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Computerized information systems make work easier in many fields, including laboratory practice. But can a laboratory information system (LIS) help make a dent in one of the world’s worst HIV epidemics?

Laboratory and health experts in the Kingdom of Swaziland are betting the answer is yes.

Swaziland, a geographically small, landlocked nation bordering South Africa and Mozambique, has been home to human inhabitants since at least the early Stone Age 200,000 years ago. Today, however, the country’s population of 1.2 million is seriously threatened by the highest HIV prevalence rate on the African continent. An estimated one of every four adults is infected with HIV, and many of those are co-infected with TB or multi-drug resistant TB, both of which are also highly prevalent.

Swaziland

Health experts know that HIV prevention, education, testing, counseling and treatment programs are essential to reverse such a daunting public health crisis. Swaziland has responded with a campaign to reduce HIV transmission by circumcising HIV-negative men aged 15-49, and with greatly increased access to testing at voluntary counseling and testing centers and other Ministry of Health (MOH) laboratories. Yet these efforts have been complicated and slowed by reliance on paper-based systems.

Marie-Claire Rowlinson, PhD, a former senior APHL global health specialist, said an electronic LIS “is important for quality of testing and therefore for the quality of patient services.” She continued, “It enables laboratory technicians to test samples more efficiently and with fewer errors in the testing process. For example, because the LIS is integrated with testing instruments, there are fewer manual transcription errors, and quality control procedures can be monitored more easily.”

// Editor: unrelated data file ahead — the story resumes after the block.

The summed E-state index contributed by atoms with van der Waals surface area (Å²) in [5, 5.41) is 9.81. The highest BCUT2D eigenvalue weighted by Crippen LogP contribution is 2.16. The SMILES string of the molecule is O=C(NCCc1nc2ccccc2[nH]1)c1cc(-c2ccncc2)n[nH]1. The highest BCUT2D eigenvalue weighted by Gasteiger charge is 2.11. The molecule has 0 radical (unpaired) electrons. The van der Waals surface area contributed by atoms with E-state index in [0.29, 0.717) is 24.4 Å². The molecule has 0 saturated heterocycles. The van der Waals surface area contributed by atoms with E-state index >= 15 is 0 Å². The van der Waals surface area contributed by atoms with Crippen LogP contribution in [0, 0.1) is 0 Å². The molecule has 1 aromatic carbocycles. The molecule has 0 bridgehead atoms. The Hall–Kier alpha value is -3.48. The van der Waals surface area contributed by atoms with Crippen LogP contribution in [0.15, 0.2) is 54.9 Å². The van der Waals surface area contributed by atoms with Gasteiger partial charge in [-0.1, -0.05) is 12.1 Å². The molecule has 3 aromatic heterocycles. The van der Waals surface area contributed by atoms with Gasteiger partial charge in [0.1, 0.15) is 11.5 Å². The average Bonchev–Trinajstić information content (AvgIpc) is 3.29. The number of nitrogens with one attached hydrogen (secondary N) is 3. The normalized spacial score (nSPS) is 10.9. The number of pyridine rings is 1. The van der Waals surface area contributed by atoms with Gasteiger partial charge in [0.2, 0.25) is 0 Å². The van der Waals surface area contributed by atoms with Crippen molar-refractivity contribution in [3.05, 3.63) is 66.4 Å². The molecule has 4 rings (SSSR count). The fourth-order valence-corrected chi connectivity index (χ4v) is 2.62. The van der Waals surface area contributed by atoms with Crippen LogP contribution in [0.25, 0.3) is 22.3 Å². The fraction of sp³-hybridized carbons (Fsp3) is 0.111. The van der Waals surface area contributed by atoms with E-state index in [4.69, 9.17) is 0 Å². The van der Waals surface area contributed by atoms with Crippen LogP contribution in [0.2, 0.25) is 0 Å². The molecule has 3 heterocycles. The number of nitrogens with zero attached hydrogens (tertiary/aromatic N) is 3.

All of this has a positive impact on testing quality, speed and volume. Technicians are able to spend more time generating potentially life-saving test results, rather than entering data by hand. And the test data can be retrieved in seconds.

Rowlinson added, “A common issue for the labs in Swaziland is that patients will get the same test two days in a row when they only need one, which wastes much needed resources. With a paper-based system, it is much harder to track what tests a patient is getting, but with an electronic LIS this can be monitored.”

Fortunately, the advantages of electronic information management will be coming to Swaziland Ministry of Health (MOH) laboratories soon. APHL completed a laboratory assessment in Swaziland last year and is assisting the MOH with development of an LIS strategic plan for the country. Previously APHL helped MOH stakeholders in the selection of an LIS software vendor.

In 2012, the new electronic LIS system will be installed in the national reference laboratory, the Mbabane Government Hospital National Reference Laboratory, and five other MOH laboratories. It is hoped that the new LIS system will eventually be installed in all 18 MOH laboratories, and the current stand-alone systems made interoperable to enable real-time data exchange.